Russia's Children at Risk
Orphans and orphanages
- Over 700,000 orphans live
in Russia, increasing at the
rate of 113,000 per year. UNICEF
estimates that 95% of these children
are social orphans, meaning that
they have at least one living parent
who has given them up to the state.
- In 2003,
parental rights were revoked
for approximately 51,000 citizens
of Russia. In 2005, this number
increased to 70,000.
- 2,176 orphanages
exist in Russia as of today. The number of orphanages
has increased by more than 100% in the last decade.
- Statistics on orphans graduating
from orphanages/institutions compiled
by the Russian Ministry of Education
are as follows:
- Approximately 15,000
children leave Russian orphanages
each year, usually at the age of 16 or 17 years
- 50% of orphans after graduation fall into a high-risk
- 40% become involved in crime
- 10% commit suicide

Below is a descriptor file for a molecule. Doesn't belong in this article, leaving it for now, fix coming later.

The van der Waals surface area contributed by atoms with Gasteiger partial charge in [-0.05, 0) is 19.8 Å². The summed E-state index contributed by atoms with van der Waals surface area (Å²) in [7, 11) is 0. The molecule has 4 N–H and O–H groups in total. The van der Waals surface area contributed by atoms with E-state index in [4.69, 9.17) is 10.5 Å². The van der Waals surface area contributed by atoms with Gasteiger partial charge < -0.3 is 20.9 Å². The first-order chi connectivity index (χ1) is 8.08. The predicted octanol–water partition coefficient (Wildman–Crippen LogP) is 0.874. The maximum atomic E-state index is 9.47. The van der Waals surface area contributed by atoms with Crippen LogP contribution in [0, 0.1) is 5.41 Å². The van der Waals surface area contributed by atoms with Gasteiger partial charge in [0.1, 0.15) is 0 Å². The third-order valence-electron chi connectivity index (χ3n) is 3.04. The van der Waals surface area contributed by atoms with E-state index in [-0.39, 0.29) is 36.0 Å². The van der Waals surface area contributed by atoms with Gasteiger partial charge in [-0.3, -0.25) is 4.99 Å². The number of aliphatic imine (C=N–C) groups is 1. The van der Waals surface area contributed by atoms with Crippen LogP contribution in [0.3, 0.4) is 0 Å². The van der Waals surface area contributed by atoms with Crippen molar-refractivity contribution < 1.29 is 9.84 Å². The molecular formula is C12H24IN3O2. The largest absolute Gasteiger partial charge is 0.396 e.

- 33% stay unemployed
- 20% become homeless
- Only 4% are admitted to universities
million children are homeless,
according to the Ministry of Internal
Affairs. Over 5% of children born
in Russia in 2001 became homeless.
- 50% of children in Russia
are born into poverty-stricken families.
the last 10 years, the number
of children in Russia has decreased
by 4 million.
- Russia's population
shrank by 348,700 people in the first
six months of 2006, down to 142.4
million. If today's
demographic situation continues in
the same path, by the year 2025 Russia's
population could drop to 125 million;
by the year 2100, the population
could be as low as 64 million.
Russian children are disabled.
- Every day in Russia, some
20 babies are born to HIV-positive mothers.
Two of those, on average, are abandoned
at birth. According to UNICEF,
more than 50,000 children in Russia
have been diagnosed with HIV/AIDS.
Russian Health Ministry reports that a
stunning 60% of the country's youth
are in poor physical or psychological
- Approximately 70%
of medical equipment in Russian hospitals
is outdated, in ill repair or
simply broken down.
- Only 15-20% of newborn
Russian children are considered healthy.